A 1996 photo in The Star shows Matt Akin, then the technology coordinator for Anniston schools, standing in front of 30,000 feet of rolled cable, meant to connect classrooms to the internet.
Akin and others that year spent hours drilling holes through concrete walls, running the cables to classrooms so that students could use a single computer in each. At the time, connecting classrooms to the internet was the cutting edge.
Since then, however, Anniston schools have lagged behind other local systems at providing students access to computers.
When told by a reporter Friday that Anniston school board members on Thursday took a step toward putting a laptop into the hands of every student and internet connectivity at home, Akin said “that’s great news.”
Akin is now superintendent of Huntsville City Schools and formerly superintendent of Piedmont schools, which has a nationally recognized technology program. He said Anniston’s push to provide students with laptops shows the system is concerned about providing students with opportunities to learn.
“It gave us the ability to personalize learning, to meet kids where they are,” Akin said, speaking of Piedmont’s laptop program, which began in 2009 and by 2014 had given every student either a laptop computer or iPad tablet device and internet connectivity at home.
Anniston’s decision Thursday moved the system toward offering the same sort of technology to its teachers and students that many other local systems already provide.
The plan approved by the school board Thursday will replace much of the system’s current internet infrastructure in preparation for the laptops. The goal, school administrators have said, is to transform education in Anniston schools.
The Anniston technology initiative comes by way of local attorney Donald Stewart, a local founder of the Stewart Family Foundation and overseer of money left over from a lawsuit against the chemicals manufacturer Monsanto.
Stewart has said he’ll spend about $1.4 million of that money to provide Anniston students, and students in Saks and Wellborn, the same technology and opportunities that other systems already provide. He’s also asked the city of Anniston to pay $600,000 over three years toward the project.
Amy Hurst, technology coordinator for Anniston’s schools, in a message to The Star on Friday said that her vision for the system is to not only build the needed infrastructure for the WiFi internet-capable laptops, but to change the district’s phone system to an internet-based type. Stewart’s plan also calls for that.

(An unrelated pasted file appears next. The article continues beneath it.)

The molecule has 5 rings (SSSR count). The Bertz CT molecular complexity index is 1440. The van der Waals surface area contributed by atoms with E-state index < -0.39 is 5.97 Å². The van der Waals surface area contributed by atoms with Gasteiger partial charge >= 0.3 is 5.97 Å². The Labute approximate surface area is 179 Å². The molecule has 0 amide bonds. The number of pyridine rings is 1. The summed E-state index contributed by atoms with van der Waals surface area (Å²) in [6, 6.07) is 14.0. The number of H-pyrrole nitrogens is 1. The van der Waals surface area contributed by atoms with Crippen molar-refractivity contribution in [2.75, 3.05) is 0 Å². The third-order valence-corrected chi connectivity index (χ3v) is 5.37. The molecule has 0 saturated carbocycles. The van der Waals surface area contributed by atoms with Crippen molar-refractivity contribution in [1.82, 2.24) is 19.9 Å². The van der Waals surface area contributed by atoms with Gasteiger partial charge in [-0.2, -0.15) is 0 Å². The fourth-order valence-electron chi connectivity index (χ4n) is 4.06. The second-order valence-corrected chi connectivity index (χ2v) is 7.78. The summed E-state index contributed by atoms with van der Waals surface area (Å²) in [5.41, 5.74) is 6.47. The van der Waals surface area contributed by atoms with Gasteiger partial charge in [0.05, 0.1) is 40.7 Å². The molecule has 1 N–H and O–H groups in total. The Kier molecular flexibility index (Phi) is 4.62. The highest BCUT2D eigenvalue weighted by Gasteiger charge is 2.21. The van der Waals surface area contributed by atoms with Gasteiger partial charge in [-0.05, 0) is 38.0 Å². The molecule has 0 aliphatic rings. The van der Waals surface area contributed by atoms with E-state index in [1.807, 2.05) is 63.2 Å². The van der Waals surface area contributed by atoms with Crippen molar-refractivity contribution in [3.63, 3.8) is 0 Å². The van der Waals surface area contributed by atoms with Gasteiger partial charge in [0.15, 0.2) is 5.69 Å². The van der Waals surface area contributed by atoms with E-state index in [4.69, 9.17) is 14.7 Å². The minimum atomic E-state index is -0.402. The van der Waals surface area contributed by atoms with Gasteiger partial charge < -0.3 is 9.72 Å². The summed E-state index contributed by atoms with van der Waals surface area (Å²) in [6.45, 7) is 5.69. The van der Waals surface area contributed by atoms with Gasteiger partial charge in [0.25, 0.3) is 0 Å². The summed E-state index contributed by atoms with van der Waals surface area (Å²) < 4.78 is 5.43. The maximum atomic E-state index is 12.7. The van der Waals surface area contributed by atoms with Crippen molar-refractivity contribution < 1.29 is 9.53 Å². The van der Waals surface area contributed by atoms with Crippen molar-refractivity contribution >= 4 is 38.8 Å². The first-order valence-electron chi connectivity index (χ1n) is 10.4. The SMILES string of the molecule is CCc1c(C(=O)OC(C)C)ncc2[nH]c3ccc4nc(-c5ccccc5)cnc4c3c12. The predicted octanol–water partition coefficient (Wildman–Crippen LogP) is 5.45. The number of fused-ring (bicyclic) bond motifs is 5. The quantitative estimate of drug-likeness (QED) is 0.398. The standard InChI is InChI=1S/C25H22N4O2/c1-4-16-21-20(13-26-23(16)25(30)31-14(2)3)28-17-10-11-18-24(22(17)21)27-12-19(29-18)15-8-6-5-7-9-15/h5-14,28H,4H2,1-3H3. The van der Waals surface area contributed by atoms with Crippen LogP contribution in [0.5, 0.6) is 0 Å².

“I am excited for any support that our school system can receive in order to make these dreams a reality,” Hurst said.
Attempts to reach Anniston Superintendent Darren Douthitt on Friday were unsuccessful.
In 2009 Piedmont’s schools began rolling out the system’s digital device initiative. A year later Piedmont started a citywide wireless network so students could log on at home. Since 2014 every student in Piedmont has had either a school-supplied laptop or iPad tablet computer.
Jacksonville schools in 2013 started issuing digital devices, and in April agreed to buy new laptops for high school students, which would free up older computers for use in lower grades and ensure every student has a computer.
Students in grades 7th through 12th in Oxford in 2012 started getting school-issued computers as well, and in 2016 expanded the program to include second graders.
In 2012 Calhoun County Schools started a program that invites students to bring their own laptops, smartphones and tablet computers to school, where upgraded infrastructure connects them to the internet.
Asked what difference he saw the technology make for students in Piedmont, Akin said school leaders quickly realized that it gave students “a chance to communicate in ways other than just to raise a hand.”
Students started writing more, making videos and connecting with other students and teachers in ways that Akin said gave staff a better appreciation for how intelligent the kids are.
Akin encouraged Anniston administrators to invest in teacher training on how best to integrate the laptops into their lesson plans.
“Teacher professional development is really important,” Akin said. “But it’s also important to encourage teachers to think outside of the box. You have a framework of what you want to accomplish, but then give your teachers the flexibility to see what works for them.”
Hurst, the Anniston technology coordinator, said she realizes well the need to prepare teachers and students on how to best use the technology, once it’s in place.
“I see the next branch of our plans being the demands to integrate technology into our teacher and student’s everyday lives in meaningful and productive ways,” Hurst wrote.
Akin said he recalls being in the same position Hurst is now in.
“It was hard early on, because you want the teachers to know everything. You have to realize that’s never going to happen,” he said. “You can’t wait until you know it all before you start.”